The Yarra Valley, a cruisy hour’s drive north-east of Melbourne, is Victoria’s oldest wine region – but it’s also brimming with excellent restaurants and food and drink producers. Alongside specialty cheesemakers, refined eateries with pedigree, pioneering, produce-driven diners and one of the country’s best gin distilleries, you’ll also find idyllic off-grid accommodation and culturally significant art galleries (some with striking views). There’s even a new shuttle service to safely ship you between them all.
Building on that already-abundant itinerary, these four new eateries will help keep you fuelled between wine tastings and activities.
In a historic former bank in Yarra Glen, new bistro-cafe Heartswood’s fit-out is inspired by the original architecture of the building, which dates back to 1880.
A cool palette is balanced by warmer elements such as hardwood tabletops, an emerald-tiled bar, naked brickwork and an ornate fireplace.
“I wanted to it to feel like you were in someone’s lounge room, eating and drinking really well,” says Matt Binney, who opened Heartswood with his partner Bianca Leach in September. “Somewhere you can just pop into.”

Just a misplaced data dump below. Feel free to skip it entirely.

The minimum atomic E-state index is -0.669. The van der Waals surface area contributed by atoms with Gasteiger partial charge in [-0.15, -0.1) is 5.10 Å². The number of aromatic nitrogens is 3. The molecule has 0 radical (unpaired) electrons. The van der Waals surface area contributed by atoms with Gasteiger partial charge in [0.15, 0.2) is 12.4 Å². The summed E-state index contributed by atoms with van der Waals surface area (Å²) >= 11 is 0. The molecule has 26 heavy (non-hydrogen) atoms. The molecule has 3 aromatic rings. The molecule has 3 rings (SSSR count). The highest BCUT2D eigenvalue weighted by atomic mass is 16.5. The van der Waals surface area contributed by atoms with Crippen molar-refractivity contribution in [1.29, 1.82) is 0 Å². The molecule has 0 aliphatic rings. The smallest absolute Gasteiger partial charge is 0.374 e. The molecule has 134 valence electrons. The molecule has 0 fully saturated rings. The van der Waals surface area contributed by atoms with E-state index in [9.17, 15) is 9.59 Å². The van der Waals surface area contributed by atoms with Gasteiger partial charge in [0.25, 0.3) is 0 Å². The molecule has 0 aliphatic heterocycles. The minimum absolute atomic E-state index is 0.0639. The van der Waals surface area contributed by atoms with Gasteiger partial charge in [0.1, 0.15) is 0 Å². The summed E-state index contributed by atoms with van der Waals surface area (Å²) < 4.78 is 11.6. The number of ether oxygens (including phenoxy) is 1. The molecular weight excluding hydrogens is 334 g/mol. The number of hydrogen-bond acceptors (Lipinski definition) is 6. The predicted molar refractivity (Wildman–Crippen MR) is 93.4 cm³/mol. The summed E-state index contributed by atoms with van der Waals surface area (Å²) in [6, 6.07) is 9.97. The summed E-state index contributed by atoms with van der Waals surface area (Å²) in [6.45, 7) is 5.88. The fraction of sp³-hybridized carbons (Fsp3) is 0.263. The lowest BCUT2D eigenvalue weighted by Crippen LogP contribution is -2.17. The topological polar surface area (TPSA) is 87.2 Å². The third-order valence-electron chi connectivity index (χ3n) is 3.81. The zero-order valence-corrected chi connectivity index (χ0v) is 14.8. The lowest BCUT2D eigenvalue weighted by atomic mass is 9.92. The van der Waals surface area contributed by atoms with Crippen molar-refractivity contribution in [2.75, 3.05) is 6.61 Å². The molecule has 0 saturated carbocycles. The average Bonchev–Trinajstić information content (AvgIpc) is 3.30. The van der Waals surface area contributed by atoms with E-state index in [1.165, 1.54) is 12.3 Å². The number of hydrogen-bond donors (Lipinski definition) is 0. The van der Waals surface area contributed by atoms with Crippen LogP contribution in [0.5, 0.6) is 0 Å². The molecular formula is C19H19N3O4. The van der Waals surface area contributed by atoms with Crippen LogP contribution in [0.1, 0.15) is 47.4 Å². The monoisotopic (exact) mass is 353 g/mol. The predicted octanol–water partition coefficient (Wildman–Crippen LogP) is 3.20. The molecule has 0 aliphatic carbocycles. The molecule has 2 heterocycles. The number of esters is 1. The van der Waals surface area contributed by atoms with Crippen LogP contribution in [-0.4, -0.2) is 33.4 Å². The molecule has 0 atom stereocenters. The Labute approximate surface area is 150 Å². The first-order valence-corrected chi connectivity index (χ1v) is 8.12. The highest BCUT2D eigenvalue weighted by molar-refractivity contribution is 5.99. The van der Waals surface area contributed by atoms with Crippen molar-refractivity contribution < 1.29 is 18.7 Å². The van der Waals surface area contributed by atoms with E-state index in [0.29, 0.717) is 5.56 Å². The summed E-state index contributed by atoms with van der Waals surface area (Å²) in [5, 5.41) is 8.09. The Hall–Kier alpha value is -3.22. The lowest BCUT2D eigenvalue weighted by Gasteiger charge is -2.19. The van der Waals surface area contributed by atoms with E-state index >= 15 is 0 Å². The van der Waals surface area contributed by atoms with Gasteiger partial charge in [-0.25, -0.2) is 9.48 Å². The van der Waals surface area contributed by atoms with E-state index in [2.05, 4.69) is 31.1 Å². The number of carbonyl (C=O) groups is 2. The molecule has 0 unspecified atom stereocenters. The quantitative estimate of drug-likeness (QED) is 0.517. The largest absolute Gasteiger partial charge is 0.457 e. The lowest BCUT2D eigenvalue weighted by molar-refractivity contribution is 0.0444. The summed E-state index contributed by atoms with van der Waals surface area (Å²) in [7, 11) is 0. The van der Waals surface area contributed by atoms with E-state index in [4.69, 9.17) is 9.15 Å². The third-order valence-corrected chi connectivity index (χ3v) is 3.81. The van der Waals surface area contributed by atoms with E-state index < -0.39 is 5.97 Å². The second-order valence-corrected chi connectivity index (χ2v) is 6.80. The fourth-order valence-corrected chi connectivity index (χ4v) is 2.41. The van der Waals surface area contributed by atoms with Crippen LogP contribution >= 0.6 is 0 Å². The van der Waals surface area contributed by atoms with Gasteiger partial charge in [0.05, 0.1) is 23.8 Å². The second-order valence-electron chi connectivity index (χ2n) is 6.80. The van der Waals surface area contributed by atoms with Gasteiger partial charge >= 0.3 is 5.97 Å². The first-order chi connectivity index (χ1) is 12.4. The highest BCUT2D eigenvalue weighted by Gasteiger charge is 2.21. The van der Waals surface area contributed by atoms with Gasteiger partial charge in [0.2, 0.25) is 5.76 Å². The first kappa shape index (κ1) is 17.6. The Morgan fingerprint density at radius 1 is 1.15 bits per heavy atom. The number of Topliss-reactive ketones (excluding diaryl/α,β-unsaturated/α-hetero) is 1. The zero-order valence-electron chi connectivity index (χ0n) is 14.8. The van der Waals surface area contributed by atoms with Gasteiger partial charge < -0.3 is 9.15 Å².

Binney was formerly head chef at the now-closed down-to-earth fine diner Merricote, and that European influence carries across here in refined, lively dishes that occasionally nod to Asia – a little miso here, a little soy there – and incorporate plenty of fermentation.
“I really like texture,” Binney tells me. “I like to let the ingredients speak for themselves.”
The chef makes his own barbeque and tomato sauces, chutneys, pickles and relishes, and churns his own butter – using cream from St David’s Dairy in Fitzroy – that goes great on a house-made crumpet. For a lazy Sunday morning brunch, settle in for spiced pain perdu (“lost bread” in French) – day-old bread reincarnated as French toast and served with ginger curd, candied macadamia nuts and caramelised pear. The aptly named Obligatory Avocado Dish is whipped avocado, Meredith goat’s curd, kale and furikake – a Japanese seasoning made from spices, seaweed and dried fish – on sourdough.